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Gas forge assistance required


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My wife is super excited and worrying me to death to start a new hobby and blacksmithing is her hobby of choice. I have been researching for about 2 months now to find her a gas propane forge for her to start with. She will be doing this just as a hobby for starters and will be focusing on mainly knife work. I feel like I'm running in circles now. I have been on all the major player sites for pre-built forges and have read a whole lot of the forum post on this site. I was trying avoid building her a forge, but after seeing the prices of the ready made ones, I can't pull the trigger on a $700+ piece of equipment that she might use for a few months and then give it up. So it looks like i will be building her one. I have read through a lot of the posts on here and see bits and pieces of things i would need to accomplish this task. Is there a master list somewhere out there by which i could start with? I do not have access to a welder, nor do i have access to anything that would cut a propane tank apart. I don't want to go so small to where all she can make is a pocket knife, and she doesn't need to be making a sword either. Something in the 2 burner range, maybe with a 16" bed, is what i was thinking.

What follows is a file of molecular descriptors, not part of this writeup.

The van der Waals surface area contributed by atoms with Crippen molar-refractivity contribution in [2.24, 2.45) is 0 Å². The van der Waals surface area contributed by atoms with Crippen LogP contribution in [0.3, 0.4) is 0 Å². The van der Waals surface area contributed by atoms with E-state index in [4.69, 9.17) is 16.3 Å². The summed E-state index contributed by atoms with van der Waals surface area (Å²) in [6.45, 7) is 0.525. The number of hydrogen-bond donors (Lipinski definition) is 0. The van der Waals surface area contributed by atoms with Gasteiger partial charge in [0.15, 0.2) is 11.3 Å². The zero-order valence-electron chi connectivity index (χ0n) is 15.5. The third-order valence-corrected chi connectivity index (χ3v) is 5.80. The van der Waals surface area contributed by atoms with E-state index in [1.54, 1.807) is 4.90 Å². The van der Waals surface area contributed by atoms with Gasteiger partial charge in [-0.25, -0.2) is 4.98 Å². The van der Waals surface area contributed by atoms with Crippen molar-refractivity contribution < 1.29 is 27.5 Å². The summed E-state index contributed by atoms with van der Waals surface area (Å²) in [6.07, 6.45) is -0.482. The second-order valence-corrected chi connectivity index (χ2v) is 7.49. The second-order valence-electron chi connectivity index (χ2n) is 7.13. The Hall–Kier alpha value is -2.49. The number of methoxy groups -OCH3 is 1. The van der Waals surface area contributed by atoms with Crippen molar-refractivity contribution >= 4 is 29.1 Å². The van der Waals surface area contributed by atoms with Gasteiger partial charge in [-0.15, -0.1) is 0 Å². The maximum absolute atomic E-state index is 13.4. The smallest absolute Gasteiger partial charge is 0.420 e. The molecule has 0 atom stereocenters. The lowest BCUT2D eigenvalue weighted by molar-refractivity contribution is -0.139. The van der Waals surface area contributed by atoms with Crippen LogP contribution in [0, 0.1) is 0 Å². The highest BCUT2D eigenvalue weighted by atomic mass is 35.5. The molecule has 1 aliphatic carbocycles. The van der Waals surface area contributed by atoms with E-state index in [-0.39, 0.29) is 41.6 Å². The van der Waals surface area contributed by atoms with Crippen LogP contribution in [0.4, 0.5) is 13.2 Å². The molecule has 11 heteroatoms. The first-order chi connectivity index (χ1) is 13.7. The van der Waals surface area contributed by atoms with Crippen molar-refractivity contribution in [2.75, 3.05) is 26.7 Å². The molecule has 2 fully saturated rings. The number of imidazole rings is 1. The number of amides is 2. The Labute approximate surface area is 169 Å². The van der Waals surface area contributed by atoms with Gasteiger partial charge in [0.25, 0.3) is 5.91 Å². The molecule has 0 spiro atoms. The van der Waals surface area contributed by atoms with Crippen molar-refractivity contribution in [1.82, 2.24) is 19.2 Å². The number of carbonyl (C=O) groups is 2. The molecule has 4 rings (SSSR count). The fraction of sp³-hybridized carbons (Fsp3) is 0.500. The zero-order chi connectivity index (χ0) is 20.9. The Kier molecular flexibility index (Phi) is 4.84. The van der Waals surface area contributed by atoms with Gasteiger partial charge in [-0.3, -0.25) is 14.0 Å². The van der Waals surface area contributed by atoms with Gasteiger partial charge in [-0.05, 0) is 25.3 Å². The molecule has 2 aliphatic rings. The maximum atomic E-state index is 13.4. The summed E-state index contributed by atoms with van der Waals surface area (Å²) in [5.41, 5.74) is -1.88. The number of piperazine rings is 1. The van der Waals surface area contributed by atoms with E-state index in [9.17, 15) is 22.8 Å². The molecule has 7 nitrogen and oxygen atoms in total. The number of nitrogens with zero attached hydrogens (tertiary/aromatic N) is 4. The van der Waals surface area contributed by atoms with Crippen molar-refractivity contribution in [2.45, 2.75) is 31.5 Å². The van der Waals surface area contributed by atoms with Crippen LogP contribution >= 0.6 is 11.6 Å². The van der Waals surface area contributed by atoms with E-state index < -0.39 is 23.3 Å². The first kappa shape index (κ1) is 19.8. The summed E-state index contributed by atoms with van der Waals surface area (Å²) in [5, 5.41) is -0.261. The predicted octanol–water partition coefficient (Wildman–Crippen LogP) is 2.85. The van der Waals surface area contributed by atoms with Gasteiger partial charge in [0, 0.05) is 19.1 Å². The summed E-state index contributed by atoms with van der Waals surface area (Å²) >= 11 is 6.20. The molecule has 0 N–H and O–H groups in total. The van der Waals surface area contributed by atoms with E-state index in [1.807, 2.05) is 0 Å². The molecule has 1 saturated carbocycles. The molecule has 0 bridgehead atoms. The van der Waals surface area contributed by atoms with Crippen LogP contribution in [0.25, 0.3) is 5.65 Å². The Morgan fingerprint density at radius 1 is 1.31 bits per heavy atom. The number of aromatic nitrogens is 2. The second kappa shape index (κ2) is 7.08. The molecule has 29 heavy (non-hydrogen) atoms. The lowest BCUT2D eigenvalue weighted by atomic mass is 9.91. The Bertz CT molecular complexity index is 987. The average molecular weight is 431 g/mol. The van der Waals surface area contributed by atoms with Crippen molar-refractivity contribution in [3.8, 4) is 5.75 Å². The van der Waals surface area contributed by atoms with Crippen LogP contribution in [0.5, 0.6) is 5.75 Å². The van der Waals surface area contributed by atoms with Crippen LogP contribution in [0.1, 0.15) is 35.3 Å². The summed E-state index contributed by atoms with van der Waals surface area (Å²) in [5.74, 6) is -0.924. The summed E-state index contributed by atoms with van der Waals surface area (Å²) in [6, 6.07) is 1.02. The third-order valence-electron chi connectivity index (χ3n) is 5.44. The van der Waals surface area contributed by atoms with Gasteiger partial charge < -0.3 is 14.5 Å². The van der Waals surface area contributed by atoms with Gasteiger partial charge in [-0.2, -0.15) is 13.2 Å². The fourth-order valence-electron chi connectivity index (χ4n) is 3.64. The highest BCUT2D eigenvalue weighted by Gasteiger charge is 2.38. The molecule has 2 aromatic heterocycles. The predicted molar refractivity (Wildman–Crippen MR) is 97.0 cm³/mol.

Watching a lot of Youtube and doing a lot of google searching, has implanted a good bit of understanding of the art, but i am still at a loss of at where to really begin with this project. I have read through the forges 101 and understand about temperature and burners, but i don't know where the best place to purchase such equipment would be.